1. I am 28 year old lady I just lost my husband 3 months ago by accident he left me with 2 kids I don’t know how to start a life we have been together for 10 years I can’t accept that he is gone how can I accept I really loved him so much he was love of my life I always alone please help

    1. Firstly, I am so sorry for your loss, I can not even imagine how hard this time must be for you, having lost your husband so quickly, I was fortunate enough to know what was coming, which im sure made my time after a little easier. I was also with my husband for 10 years and had our whole life mapped out together.
      I’m no expert in grief, but all I can share is my own experience in the hope it gives you some strength. Please don’t hide from the pain you feel and don’t let anyone tell you to ‘just get over it’, much easier said than done, but what helped me, was continuing to talk about my husband after his death, reliving those funny memories and sharing stories of him. Helped to keep his memory going for me. I also made a point of trying to stay as positive as I could be, especially for my one year old daughter. I didn’t want her to associate her dads name with crying and sadness. You may not want to hear it yet, but know that one day you will feel better as time goes on, I didn’t always believe this, but eventually I noticed I was having less down days and enjoying myself again. Definitely not overnight, but I had the realisation, that I still had the rest of my life ahead of me and he would want me to live each day to the full. I’m sure your husband would want the same for you, to be the best ‘you’ for your children and yourself! I’m sending all my positive thoughts to you and your family, feel free to write me anytime. xx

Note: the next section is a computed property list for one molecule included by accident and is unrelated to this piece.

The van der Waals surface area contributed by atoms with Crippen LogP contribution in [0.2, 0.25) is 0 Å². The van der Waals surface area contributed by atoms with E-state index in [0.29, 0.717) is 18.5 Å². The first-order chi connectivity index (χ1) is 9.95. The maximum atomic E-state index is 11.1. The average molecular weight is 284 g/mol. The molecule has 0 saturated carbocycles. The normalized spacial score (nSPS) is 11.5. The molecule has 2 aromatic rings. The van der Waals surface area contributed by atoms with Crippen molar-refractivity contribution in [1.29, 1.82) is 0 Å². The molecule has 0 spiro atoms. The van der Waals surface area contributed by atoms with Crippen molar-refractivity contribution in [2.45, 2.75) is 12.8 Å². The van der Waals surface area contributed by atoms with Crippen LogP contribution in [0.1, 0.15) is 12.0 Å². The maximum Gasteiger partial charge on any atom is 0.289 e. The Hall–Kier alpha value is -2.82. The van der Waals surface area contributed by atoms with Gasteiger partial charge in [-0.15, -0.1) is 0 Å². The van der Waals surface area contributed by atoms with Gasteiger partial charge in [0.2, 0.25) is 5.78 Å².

2. Mickles, I love your writing because it’s so honest and I can actually hear your voice when reading it! Lol! Is that a little weird? Maybe that’s a little weird 😛

    I’m so happy to hear that the doctors and friends told you that Nick spoke about how much he meant to you – I’m sure that even though that might have been hard to hear, it would have been comforting too (maybe comforting is not the right word) But I guess Just to know that you both truly lived your life with love would definitely bring a smile upon your face (anyones face!)